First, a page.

Flooding on turf – Turfgrass Science at Purdue University

Flooding on turf

April was a wet month in Indiana with rainfall totaling 2-10 inches more than normal in April for areas of Indiana (see precipitation map below). Heavy rainfall can cause flooding stress on turf. Flooding reduces oxygen to the plants from the soil and could ultimately lead to plant death without oxygen. If water saturation is only around the roots in the soil while shoots (leaves) are exposed to air, the damage to turf is much less than when plants are submerged under water. In addition, soil erosion and deposition, debris, and the accumulation of toxic substances can also kill turf following flooding events.

Plant survival depends on several factors: turfgrass species, submergence depth and duration, and water temperatures. When submersion occurs simultaneously with high temperatures, plants can die quickly due to a lack of the energy production to sustain plant growth. Plant survival can be either through fast growth to above the water to obtain oxygen or slow growth to reduce carbohydrate consumption. For common turf species, creeping bentgrass and bermudagrass are most tolerant of flooding. Kentucky bluegrass and tall fescue are fairly tolerant. Annual bluegrass, perennial ryegrass, and red fescue are least tolerant.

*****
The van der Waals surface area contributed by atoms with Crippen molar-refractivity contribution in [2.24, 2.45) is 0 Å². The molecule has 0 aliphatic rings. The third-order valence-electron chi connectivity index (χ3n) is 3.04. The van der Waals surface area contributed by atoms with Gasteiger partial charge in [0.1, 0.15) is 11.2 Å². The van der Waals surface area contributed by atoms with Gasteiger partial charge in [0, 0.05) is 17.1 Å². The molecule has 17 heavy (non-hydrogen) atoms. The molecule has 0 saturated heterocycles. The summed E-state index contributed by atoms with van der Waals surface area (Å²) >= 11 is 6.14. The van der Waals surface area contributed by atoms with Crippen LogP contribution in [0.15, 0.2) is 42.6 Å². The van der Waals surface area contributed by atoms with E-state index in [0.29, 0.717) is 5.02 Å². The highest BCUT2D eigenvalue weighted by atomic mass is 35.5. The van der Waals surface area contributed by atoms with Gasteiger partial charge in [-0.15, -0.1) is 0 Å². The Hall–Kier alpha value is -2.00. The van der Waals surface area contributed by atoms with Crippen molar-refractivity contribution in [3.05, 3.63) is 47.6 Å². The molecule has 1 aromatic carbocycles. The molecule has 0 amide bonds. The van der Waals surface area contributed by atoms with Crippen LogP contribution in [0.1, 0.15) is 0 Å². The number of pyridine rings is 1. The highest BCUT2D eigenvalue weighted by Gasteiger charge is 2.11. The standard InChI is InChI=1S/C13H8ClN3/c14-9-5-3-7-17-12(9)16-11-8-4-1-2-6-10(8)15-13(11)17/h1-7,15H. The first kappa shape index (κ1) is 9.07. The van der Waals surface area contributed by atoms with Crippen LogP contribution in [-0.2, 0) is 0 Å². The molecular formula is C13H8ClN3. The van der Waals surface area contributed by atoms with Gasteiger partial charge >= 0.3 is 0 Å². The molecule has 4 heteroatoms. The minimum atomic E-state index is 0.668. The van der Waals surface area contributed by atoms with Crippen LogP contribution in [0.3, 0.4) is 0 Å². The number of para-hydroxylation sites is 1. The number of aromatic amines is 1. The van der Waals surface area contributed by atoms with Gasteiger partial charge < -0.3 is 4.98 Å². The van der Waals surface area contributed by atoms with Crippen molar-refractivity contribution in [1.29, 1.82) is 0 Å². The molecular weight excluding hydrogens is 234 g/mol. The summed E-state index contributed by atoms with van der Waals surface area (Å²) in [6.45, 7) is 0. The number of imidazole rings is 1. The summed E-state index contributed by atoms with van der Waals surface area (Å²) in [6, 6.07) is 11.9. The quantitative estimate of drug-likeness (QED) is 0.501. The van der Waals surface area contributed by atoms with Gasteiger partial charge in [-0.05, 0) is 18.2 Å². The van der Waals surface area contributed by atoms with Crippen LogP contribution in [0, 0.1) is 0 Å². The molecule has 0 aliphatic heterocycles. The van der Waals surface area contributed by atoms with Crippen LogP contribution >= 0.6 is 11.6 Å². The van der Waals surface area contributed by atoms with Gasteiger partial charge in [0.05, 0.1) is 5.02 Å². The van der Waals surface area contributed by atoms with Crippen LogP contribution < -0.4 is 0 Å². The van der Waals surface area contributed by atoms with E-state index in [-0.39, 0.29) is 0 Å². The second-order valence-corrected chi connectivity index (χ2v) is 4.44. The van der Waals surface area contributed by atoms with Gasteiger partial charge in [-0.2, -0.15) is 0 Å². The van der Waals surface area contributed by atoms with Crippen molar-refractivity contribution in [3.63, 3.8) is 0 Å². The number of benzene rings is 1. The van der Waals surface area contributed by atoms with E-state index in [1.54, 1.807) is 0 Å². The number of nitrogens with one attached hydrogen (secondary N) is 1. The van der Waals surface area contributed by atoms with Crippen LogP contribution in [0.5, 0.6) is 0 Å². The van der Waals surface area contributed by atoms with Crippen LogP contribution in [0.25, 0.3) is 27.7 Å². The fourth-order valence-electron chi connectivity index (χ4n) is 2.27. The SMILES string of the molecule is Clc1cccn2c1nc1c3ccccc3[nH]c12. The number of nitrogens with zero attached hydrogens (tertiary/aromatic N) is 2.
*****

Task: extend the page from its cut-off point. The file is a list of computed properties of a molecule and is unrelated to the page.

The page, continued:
Turf discoloration and yellowing is a common symptom of flooding stress due to loss of chlorophyll and nitrogen uptake. Once water has receded, a light fertilizer application will help grass recovery. Soil cultivation improves the physical condition of soil and increases oxygen concentration to the roots, which will benefit the regrowth of the turf. Walk-mowing with lightweight equipment in moist or saturated soils will help reduce soil structure damage compared to heavier ride-on equipment.


Yiwei Jiang, Turfgrass Physiologist

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